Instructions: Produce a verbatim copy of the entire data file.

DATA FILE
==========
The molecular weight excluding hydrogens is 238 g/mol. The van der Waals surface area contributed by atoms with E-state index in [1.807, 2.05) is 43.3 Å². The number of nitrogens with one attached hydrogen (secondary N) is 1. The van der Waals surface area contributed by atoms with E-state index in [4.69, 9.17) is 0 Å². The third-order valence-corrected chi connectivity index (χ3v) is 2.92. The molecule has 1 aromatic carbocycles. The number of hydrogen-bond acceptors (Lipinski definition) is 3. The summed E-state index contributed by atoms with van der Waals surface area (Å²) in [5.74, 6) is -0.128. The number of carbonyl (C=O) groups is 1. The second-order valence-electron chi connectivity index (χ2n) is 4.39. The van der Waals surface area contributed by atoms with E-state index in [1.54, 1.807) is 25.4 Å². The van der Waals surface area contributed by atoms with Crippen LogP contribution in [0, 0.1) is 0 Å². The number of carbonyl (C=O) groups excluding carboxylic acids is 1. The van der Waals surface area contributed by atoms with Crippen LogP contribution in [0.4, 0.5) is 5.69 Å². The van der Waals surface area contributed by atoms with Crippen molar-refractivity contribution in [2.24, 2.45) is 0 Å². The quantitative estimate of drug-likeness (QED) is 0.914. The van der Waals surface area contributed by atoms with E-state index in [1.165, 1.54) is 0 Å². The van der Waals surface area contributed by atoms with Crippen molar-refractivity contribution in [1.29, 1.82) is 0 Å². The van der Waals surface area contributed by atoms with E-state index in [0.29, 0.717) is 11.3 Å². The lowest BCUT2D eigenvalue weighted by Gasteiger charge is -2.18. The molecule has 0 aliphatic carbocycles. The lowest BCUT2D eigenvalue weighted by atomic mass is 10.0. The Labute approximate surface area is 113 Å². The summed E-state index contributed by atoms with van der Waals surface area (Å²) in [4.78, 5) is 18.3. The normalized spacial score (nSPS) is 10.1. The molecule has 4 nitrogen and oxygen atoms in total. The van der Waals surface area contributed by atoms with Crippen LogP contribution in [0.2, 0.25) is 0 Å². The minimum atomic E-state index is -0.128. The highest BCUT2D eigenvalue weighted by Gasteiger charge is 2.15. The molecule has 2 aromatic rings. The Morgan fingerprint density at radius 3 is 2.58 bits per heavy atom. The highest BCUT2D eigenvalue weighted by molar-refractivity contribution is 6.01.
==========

The molecular weight excluding hydrogens is 238 g/mol. The van der Waals surface area contributed by atoms with E-state index in [1.807, 2.05) is 43.3 Å². The number of nitrogens with one attached hydrogen (secondary N) is 1. The van der Waals surface area contributed by atoms with E-state index in [4.69, 9.17) is 0 Å². The third-order valence-corrected chi connectivity index (χ3v) is 2.92. The molecule has 1 aromatic carbocycles. The number of hydrogen-bond acceptors (Lipinski definition) is 3. The summed E-state index contributed by atoms with van der Waals surface area (Å²) in [5.74, 6) is -0.128. The number of carbonyl (C=O) groups is 1. The second-order valence-electron chi connectivity index (χ2n) is 4.39. The van der Waals surface area contributed by atoms with E-state index in [1.54, 1.807) is 25.4 Å². The van der Waals surface area contributed by atoms with Crippen LogP contribution in [0, 0.1) is 0 Å². The number of carbonyl (C=O) groups excluding carboxylic acids is 1. The van der Waals surface area contributed by atoms with Crippen LogP contribution in [0.4, 0.5) is 5.69 Å². The van der Waals surface area contributed by atoms with Crippen molar-refractivity contribution in [2.24, 2.45) is 0 Å². The quantitative estimate of drug-likeness (QED) is 0.914. The van der Waals surface area contributed by atoms with E-state index in [1.165, 1.54) is 0 Å². The van der Waals surface area contributed by atoms with Crippen molar-refractivity contribution in [1.29, 1.82) is 0 Å². The van der Waals surface area contributed by atoms with E-state index in [0.29, 0.717) is 11.3 Å². The lowest BCUT2D eigenvalue weighted by Gasteiger charge is -2.18. The molecule has 0 aliphatic carbocycles. The lowest BCUT2D eigenvalue weighted by atomic mass is 10.0. The Labute approximate surface area is 113 Å². The summed E-state index contributed by atoms with van der Waals surface area (Å²) in [4.78, 5) is 18.3. The normalized spacial score (nSPS) is 10.1. The molecule has 4 nitrogen and oxygen atoms in total. The van der Waals surface area contributed by atoms with Crippen LogP contribution in [0.2, 0.25) is 0 Å². The minimum atomic E-state index is -0.128. The highest BCUT2D eigenvalue weighted by Gasteiger charge is 2.15. The molecule has 2 aromatic rings. The Morgan fingerprint density at radius 3 is 2.58 bits per heavy atom. The highest BCUT2D eigenvalue weighted by molar-refractivity contribution is 6.01.